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      girraween > animals > slugs, snails and worms
 


© Robert Ashdown, 2011.




Family Temnocephalidae
Temnocephalan Worm

Conservation status: Least Concern

Temnocephalids are a type of flatworm, which are more properly known as Platyhelminthes.

 
Scientific Classification
Phylum:
Class:
Order:
Family:
Platyhelminthes
Turbellaria
Dalyellioida
Temnocephalidae
The worms live on crayfish exoskeletons and in the gill chambers. They are not parasitic and don't harm their host but graze on alga and other detritus on the crayfish. By doing this, they might be playing an important role in cleaning the crayfish of other more harmful inhabitants. The crayfish provides a movable home that is always stirring up likely sources of food during its own foraging acivities. The worms also catch and eat small free-swimming animals such as mosquito larvae. Temnocephalids have also been found living on freshwater turtles.

Temnocephalids attach themselves to their host with a strong suction disk, which is positioned on their abdomen, and they use their finger-like tentacles to capture food. When they want to move, they use their "hand" to reach out and pull themselves along in an inch-worm fashion. They can stretch out to long strings to reach for food or curl up into a tiny ball for protection.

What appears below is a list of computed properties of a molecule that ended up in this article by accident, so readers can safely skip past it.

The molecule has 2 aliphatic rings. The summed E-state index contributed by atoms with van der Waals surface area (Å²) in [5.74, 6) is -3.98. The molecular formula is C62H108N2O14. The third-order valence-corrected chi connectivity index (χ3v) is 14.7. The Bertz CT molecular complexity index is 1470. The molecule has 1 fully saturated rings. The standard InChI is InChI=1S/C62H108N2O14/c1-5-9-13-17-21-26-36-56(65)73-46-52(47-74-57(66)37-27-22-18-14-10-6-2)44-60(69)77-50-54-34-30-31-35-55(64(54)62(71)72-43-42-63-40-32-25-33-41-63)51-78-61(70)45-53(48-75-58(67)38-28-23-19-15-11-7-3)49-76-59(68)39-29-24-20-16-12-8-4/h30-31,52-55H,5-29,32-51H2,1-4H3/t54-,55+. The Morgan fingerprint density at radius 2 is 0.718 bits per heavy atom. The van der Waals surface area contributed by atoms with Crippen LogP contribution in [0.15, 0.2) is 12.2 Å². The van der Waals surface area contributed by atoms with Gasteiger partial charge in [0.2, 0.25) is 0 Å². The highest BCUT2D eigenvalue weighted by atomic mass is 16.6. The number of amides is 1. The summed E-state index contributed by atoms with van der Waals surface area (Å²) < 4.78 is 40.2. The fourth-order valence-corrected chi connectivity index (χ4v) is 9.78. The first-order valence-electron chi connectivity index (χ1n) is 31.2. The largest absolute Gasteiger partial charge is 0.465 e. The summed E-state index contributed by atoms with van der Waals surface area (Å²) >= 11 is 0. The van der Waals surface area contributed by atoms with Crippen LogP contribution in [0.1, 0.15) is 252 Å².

At least three species in two genera of temnocephalids have been recorded on Euastacus and Cherax crayfish in the Girraween area. They are Temnohaswellia simulator and another genus Temnosewellia viz. Temnosewellia flammula and Temnosewellia gingrina.

The number of tentacles a worm has determines what kind of worm it is - with some temnocephalids having two, four, five or even six tentacles. It’s hard to distinguish from the above photo exactly how many tentacles these particular worms have because not all of the retractile tentacles are necessarily visible at any one time. Temnohaswellia is a genus with six tentacles and it is usually pale white in colour, while the genus Temnosewellia have five tentacles and have a brown pigment. There are both white and brown worms on this crayfish, so it's likely that it is playing host to more than one Temnocephalid species.


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© Vanessa and Chris Ryan, 2009 | Copyright Details and Disclaimer
Last updated: 18th February 2017